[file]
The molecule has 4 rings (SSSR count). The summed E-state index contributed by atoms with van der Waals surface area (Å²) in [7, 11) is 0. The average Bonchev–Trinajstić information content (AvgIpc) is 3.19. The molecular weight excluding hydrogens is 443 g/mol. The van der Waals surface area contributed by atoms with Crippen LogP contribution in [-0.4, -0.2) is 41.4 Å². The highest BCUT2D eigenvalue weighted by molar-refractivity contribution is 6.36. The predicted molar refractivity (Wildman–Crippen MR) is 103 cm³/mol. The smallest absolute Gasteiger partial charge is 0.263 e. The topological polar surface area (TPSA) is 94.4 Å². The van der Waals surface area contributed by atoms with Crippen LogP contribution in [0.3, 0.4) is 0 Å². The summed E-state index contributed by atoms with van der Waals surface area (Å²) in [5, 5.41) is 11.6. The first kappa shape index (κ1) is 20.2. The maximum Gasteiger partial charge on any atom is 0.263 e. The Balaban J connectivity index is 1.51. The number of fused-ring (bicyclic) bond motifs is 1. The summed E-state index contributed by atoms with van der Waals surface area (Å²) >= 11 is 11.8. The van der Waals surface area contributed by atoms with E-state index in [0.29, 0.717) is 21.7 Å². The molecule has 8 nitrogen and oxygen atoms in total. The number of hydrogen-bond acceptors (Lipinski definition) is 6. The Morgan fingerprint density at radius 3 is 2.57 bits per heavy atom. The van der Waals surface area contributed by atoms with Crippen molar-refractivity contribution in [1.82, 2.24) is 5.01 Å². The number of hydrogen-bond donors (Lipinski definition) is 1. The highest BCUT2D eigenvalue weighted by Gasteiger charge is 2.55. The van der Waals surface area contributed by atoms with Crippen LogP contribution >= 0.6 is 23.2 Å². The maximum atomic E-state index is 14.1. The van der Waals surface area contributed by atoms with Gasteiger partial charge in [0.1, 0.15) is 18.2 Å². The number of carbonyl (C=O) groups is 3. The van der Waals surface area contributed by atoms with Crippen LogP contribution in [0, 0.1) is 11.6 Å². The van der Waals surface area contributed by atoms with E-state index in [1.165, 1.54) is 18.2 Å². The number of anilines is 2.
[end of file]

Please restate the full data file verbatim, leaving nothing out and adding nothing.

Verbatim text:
The molecule has 4 rings (SSSR count). The summed E-state index contributed by atoms with van der Waals surface area (Å²) in [7, 11) is 0. The average Bonchev–Trinajstić information content (AvgIpc) is 3.19. The molecular weight excluding hydrogens is 443 g/mol. The van der Waals surface area contributed by atoms with Crippen LogP contribution in [-0.4, -0.2) is 41.4 Å². The highest BCUT2D eigenvalue weighted by molar-refractivity contribution is 6.36. The predicted molar refractivity (Wildman–Crippen MR) is 103 cm³/mol. The smallest absolute Gasteiger partial charge is 0.263 e. The topological polar surface area (TPSA) is 94.4 Å². The van der Waals surface area contributed by atoms with Crippen LogP contribution in [0.3, 0.4) is 0 Å². The summed E-state index contributed by atoms with van der Waals surface area (Å²) in [5, 5.41) is 11.6. The first kappa shape index (κ1) is 20.2. The maximum Gasteiger partial charge on any atom is 0.263 e. The Balaban J connectivity index is 1.51. The number of fused-ring (bicyclic) bond motifs is 1. The summed E-state index contributed by atoms with van der Waals surface area (Å²) >= 11 is 11.8. The van der Waals surface area contributed by atoms with E-state index in [0.29, 0.717) is 21.7 Å². The molecule has 8 nitrogen and oxygen atoms in total. The number of hydrogen-bond acceptors (Lipinski definition) is 6. The Morgan fingerprint density at radius 3 is 2.57 bits per heavy atom. The van der Waals surface area contributed by atoms with Crippen molar-refractivity contribution in [1.82, 2.24) is 5.01 Å². The number of hydrogen-bond donors (Lipinski definition) is 1. The highest BCUT2D eigenvalue weighted by Gasteiger charge is 2.55. The van der Waals surface area contributed by atoms with Crippen LogP contribution >= 0.6 is 23.2 Å². The maximum atomic E-state index is 14.1. The van der Waals surface area contributed by atoms with Gasteiger partial charge in [0.1, 0.15) is 18.2 Å². The number of carbonyl (C=O) groups is 3. The van der Waals surface area contributed by atoms with Crippen LogP contribution in [0, 0.1) is 11.6 Å². The van der Waals surface area contributed by atoms with E-state index in [1.165, 1.54) is 18.2 Å². The number of anilines is 2.